Until now, developers of steels have had to make a choice: Either they increase the tensile strength of the material and usually accept that their material becomes relatively brittle. Or they rely on the fact that the steel can be strongly stretched and thus absorb a lot of energy in the event of an accident, for example, in which case the strength suffers. Until now, if they wanted to optimize both properties, they had to mix many, often expensive and poorly available elements into the steel and process it in a complex manner. Now an international team, including scientists from the Max Planck Institute for Iron Research, has found a way out of the dilemma. They have developed a steel that contains a few relatively readily available elements and is both very strong in tension and deformable. The material can absorb twice as much energy as steels commonly used today and could therefore be used in automobiles, for example.
Vehicles, buildings, infrastructures - all unimaginable without steels. However, the steel used must have very different properties depending on the application. That's why there are around 2,500 steel grades on the market, and new ones are constantly being developed or existing ones optimized. Material scientists are currently trying to optimize three properties in particular: Sustainability, strength and formability. At the same time, they have to take into account the manufacturing costs and industrial applicability of the steels they develop and steer clear of critical alloying elements, i.e. develop chemically lean alloys that make do with low-cost and more sustainable elements. A research team, mainly from China's Northeastern University and the Max Planck Institute for Iron Research in Düsseldorf, Germany, has now used a new approach to improve the properties of medium manganese steels, which contain relatively little expensive manganese but usually fail to achieve optimum levels of tensile strength and ductility. The team published the latest results in the journal Science.
"Ultra-high-strength steels are used, for example, in safety-relevant components in power plants, aircraft, industrial plants or even car bodies. There, the steels must be strong, but at the same time be able to absorb a high level of energy in the event of deformation," explains Dierk Raabe, director at the Max Planck Institute for Iron Research. "The more energy absorbed, the more the impact is softened and the occupants remain protected." However, strength and ductility - the deformability that affects energy absorption capacity - can only be combined to a limited extent. So-called maraging steels achieve a very high strength of two gigapascals, they can be processed well and are used for heat-stable tools, for example. However, they are relatively brittle, i.e. they do not elongate well, and they contain expensive alloying elements such as cobalt, nickel, molybdenum or titanium, which are only available in limited quantities and are not very sustainable. Dual-phase steels, on the other hand, consist essentially of a component that is readily ductile, but contain islands of a material called martensite, which increases strength. Therefore, such steels have similar strength but can be stretched by more than 15 percent. However, their processing is complicated and thus costly, and they deform irregularly. All the ultrahigh-strength steels used have one thing in common: Their martensite microstructure is not specifically structured at the microlevel. Although the microstructure increases strength, the lack of structure reduces the material's ductility.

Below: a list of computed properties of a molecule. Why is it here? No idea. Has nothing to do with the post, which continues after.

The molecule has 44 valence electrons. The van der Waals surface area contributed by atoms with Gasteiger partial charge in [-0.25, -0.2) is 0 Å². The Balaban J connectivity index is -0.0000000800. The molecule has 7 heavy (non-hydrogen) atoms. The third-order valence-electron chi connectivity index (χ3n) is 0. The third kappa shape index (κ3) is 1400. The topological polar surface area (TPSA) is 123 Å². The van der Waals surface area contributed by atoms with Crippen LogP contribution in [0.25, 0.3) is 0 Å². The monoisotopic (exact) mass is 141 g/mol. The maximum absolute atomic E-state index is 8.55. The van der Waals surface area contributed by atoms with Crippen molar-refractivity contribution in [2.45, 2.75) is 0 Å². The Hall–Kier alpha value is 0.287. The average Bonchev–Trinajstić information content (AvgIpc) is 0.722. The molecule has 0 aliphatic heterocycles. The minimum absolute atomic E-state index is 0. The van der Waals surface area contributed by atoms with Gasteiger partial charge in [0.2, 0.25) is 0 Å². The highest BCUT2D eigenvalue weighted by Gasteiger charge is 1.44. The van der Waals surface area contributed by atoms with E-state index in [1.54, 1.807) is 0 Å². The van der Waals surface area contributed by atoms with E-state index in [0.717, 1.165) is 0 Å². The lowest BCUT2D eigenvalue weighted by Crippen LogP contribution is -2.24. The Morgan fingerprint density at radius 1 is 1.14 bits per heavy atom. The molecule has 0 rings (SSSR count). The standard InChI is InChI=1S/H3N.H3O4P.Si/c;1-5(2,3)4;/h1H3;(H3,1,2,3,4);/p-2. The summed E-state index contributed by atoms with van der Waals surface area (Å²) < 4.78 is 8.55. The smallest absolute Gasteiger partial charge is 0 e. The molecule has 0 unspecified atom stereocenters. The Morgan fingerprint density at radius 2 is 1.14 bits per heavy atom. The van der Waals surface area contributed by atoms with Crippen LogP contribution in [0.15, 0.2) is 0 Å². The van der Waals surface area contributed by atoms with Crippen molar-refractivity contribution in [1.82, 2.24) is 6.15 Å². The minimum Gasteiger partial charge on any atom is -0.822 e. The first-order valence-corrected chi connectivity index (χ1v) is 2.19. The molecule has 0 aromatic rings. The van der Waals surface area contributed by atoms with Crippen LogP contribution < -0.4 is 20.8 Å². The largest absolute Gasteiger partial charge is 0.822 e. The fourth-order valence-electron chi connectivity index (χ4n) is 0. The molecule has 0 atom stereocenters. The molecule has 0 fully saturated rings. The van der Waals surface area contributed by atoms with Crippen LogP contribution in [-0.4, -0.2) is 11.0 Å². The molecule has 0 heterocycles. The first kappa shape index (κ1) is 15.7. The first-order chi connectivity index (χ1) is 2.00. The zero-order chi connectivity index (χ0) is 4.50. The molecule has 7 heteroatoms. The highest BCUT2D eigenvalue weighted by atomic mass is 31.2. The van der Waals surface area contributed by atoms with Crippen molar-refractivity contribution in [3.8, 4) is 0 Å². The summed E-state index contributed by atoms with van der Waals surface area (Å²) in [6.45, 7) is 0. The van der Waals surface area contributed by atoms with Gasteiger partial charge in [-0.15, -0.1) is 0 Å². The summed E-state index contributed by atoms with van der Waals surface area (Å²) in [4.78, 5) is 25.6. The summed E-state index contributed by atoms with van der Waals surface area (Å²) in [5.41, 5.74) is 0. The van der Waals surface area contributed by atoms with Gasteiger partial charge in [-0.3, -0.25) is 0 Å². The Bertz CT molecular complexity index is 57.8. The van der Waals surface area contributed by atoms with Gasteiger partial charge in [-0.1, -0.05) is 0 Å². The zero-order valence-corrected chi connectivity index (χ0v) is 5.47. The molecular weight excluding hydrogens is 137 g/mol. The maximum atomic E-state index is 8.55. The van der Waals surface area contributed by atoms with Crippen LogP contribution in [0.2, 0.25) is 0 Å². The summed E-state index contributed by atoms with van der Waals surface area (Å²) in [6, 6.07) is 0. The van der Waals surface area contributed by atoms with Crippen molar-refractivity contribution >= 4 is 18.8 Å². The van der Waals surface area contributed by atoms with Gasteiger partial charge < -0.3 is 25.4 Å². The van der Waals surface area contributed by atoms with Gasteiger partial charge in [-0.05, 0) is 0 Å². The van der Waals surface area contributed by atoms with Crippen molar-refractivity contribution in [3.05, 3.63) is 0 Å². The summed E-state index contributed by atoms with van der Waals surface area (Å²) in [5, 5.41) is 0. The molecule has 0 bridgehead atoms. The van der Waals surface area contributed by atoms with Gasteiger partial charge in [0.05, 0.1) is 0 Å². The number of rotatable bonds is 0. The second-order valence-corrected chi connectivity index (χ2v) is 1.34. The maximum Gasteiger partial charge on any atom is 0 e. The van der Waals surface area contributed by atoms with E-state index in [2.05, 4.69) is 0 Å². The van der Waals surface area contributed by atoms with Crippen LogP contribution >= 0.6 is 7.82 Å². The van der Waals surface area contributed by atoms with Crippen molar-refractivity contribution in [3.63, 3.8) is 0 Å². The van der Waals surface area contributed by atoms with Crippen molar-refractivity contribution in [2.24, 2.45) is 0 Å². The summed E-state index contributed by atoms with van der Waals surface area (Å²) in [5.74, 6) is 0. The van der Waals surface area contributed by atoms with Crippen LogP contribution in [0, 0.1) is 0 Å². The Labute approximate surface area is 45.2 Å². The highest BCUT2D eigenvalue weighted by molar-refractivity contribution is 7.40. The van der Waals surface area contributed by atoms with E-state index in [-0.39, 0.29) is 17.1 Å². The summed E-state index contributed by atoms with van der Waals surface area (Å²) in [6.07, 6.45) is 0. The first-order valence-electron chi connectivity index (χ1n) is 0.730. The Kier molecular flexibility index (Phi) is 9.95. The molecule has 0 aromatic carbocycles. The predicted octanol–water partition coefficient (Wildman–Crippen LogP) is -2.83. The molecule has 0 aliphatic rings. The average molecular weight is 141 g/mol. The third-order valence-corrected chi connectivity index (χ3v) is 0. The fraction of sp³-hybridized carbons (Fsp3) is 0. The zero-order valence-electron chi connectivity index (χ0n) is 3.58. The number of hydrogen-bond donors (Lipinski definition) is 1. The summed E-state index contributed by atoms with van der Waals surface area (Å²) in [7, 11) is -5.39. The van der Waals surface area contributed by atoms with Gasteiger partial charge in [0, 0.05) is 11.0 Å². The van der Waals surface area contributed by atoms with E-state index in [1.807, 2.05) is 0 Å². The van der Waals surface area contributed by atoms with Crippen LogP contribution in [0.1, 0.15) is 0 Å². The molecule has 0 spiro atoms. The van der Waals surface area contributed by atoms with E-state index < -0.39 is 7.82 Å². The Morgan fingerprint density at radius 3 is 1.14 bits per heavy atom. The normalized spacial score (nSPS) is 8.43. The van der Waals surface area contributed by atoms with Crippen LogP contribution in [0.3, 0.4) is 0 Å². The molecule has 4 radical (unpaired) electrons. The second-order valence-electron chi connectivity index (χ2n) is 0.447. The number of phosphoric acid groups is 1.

Processing optimizes the microstructure
"Our design strategy deals with exactly this weak point: the structure of the martensite. Through multiple forging, treatment under cryogenic conditions and quenching and tempering, we were able to activate numerous micromechanisms that strengthen the material and make it more ductile," Raabe explains. As a result, the new medium manganese steel achieves a tensile strength of 2.2 gigapascals and can still be stretched by 20 percent.
The scientists analyzed how the individual processing steps affect the structure of the material and what order results at the atomic level with the aid of transmission and scanning electron microscopy as well as atomic probe tomography. According to the results, the processing changes the microstructure of the material on the one hand and causes it to be folded like lamellae on the other. "The lamellar structure is reminiscent of a typical Damascus steel, which gains strength by folding and combining different iron alloys," Raabe says. In contrast, he says, the new steel contains only one alloy, but exhibits a similar hierarchical order in its structure. The special microstructure can be given to the material using standard industrial processes. The team will therefore now try to make other alloys stronger and more ductile through such processing.